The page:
Sometimes so-so Woody Allen is so much better than everything else out there that I almost want to give him a pass when he doesn’t quite measure up. Take Midnight in Paris, a charming sort of trifle that, for this critic, was almost sunk by its singular and nasty misogyny (think of the Rachel McAdams character).
So now there’s Blue Jasmine, a captivating movie that gets lots of things right and lots of things wrong, but at least the good outweighs the bad. Cate Blanchett is nothing short of spectacular, and the supporting cast is fine when you don’t want to slap their characters silly—some more than others, anyway.
That’s all a roundabout way of saying Blue Jasmine is worth seeing despite its flaws. The story, in a ripped-from-the-recent headlines fashion, concerns Jasmine (Blanchett) the widow of a Bernie Madoff-type swindler (Alec Baldwin, in a fine and understated turn) who must try to cope in the real world after she’s left with nothing. Jasmine moves to San Francisco to live with her sister, Ginger (Sally Hawkins), and Ginger’s two kids. They’re decidedly working class, and Jasmine is upper class in that way that even real upper class people are not. Or at least they’re not outside a Woody Allen movie.
For that matter, one wonders whether Woody’s ever been in the presence of working-class people once he left Brooklyn and became a stand-up comedian. The characters on screen are so one-dimensional—from Ginger to her boyfriend, Chili (Bobby Cannavale), to Ginger’s ex-husband, Augie (Andrew Dice Clay)—that it’s hard to form any sort of attachment to them. There are probably guys out there like Chili; you’ve just never met them.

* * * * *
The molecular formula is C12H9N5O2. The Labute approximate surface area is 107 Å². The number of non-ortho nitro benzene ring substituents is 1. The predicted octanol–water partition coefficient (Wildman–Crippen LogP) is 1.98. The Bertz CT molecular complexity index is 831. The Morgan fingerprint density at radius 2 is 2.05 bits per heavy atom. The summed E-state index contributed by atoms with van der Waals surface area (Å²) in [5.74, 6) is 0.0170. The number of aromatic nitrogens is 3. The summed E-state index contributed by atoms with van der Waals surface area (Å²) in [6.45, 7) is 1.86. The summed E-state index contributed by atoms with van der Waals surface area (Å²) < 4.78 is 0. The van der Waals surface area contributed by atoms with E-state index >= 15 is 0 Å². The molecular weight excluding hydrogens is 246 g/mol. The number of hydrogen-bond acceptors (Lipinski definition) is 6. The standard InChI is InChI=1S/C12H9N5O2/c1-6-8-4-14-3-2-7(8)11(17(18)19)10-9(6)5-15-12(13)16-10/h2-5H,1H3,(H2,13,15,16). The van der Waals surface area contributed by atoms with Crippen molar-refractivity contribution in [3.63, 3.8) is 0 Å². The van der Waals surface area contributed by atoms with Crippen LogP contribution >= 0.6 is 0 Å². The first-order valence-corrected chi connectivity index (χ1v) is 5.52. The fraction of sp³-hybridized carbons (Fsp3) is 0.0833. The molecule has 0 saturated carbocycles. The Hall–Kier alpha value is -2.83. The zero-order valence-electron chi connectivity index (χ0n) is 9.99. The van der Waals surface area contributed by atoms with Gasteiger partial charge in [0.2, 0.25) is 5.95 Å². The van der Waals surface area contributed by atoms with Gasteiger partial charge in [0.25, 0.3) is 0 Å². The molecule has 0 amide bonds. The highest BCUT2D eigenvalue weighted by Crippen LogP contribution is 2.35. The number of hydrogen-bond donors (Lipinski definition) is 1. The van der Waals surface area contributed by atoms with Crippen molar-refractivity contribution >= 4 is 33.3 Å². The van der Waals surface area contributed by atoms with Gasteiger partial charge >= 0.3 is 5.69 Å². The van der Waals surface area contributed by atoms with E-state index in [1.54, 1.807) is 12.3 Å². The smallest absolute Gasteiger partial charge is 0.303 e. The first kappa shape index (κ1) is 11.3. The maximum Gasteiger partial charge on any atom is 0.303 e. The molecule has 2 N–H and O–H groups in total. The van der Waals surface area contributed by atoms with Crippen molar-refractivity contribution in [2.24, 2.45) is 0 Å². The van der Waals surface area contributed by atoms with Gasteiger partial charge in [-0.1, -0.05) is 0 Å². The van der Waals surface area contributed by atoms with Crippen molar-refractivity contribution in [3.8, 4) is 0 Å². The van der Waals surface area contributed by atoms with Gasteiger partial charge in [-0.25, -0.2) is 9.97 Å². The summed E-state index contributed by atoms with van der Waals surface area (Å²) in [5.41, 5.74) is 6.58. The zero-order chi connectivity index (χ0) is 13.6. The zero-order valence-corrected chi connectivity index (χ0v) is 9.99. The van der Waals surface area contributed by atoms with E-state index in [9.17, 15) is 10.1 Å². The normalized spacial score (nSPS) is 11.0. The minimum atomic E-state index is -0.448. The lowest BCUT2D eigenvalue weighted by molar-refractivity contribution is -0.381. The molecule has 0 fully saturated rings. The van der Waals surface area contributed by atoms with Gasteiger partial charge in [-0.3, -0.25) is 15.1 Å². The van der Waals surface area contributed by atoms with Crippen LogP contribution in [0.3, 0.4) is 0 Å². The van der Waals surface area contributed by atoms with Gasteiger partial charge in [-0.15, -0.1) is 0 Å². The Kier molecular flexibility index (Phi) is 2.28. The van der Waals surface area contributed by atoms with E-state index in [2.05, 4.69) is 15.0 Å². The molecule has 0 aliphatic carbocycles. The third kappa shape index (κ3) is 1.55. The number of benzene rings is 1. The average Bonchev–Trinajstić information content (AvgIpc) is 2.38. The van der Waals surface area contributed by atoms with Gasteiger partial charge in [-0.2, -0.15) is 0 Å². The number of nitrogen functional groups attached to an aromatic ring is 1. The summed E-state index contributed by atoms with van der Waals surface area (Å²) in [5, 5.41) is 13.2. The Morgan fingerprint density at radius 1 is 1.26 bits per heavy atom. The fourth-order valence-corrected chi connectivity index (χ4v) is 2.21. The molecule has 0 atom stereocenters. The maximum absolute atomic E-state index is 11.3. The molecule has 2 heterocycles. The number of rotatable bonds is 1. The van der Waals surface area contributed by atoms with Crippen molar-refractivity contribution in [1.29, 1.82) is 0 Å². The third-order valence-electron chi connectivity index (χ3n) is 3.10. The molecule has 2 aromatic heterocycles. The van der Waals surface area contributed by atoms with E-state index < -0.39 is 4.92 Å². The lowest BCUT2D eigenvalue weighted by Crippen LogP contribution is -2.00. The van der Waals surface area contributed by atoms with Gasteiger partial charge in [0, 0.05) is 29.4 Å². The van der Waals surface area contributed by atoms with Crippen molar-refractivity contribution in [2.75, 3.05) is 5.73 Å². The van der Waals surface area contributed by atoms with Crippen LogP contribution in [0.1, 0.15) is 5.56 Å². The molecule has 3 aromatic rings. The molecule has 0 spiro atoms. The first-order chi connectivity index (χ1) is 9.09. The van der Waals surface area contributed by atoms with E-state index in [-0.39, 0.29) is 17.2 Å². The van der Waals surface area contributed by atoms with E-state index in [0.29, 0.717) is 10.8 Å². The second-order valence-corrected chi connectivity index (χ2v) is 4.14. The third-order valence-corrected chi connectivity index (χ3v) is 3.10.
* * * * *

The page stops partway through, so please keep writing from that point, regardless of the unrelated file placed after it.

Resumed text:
What Blue Jasmine has going for it, though, is what most of Allen’s better films have going for it. The story evolves and evolves and evolves, and what at first feels like it may be one-note ends up much deeper than it originally appeared.
Blue Jasmine, at first, feels like it’s going to be the funny (or funny-ish) story of a woman who’s lost billions and scrapes her way back. It doesn’t end up like that at all. Jasmine is also one of Allen’s thinnest drawn lead characters in a while, but Blanchett fills her with a nervousness, desperation and anti-humility humility that rounds out the character’s weaker attributes.
While living with Ginger, Jasmine takes a job at a dentist’s office as the office assistant, and is soon hit on, horribly, by her boss. Then she meets a rich diplomat, Dwight (Peter Sarsgaard), and tries to shoehorn him into a relationship.
That isn’t the half of it, and whether Jasmine’s story rings true with you may depend on how you view her. The charitable may see her as a flawed person caught in a web of near-insanity brought on by her predicament. The less kind will see her as a drip who gets what’s coming to her.
For all of the moral uncertainty Allen puts on the screen—most of it is intentional—there are a few touches that don’t ring true. As nearly always, his working-class characters are a little too broad, a little sage-like in the end. As nearly always, the women seem written by a man who grew up in a bygone era.
Luckily, Hawkins infuses Ginger with humility and humanity, and Clay—yes, Andrew Dice Clay—is something of a revelation as her ex-husband. In fact, he’s so good you may wish he were in more scenes than he is, and wish his character were better drawn. It’s also nice to see Louis CK playing a part very unlike his character on Louie. His brief performance is one of the nice surprises hiding inside Blue Jasmine.
Ultimately, the movie’s success or failure rests on Blanchett, who ably carries the picture’s wobbly screenplay on her shoulders. But maybe that’s Allen’s trick; maybe there’s nothing to Jasmine, and we want to watch her anyway.
Written and directed by Woody Allen
With Cate Blanchett, Andrew Dice Clay and Sally Hawkins
UA DeVargas 6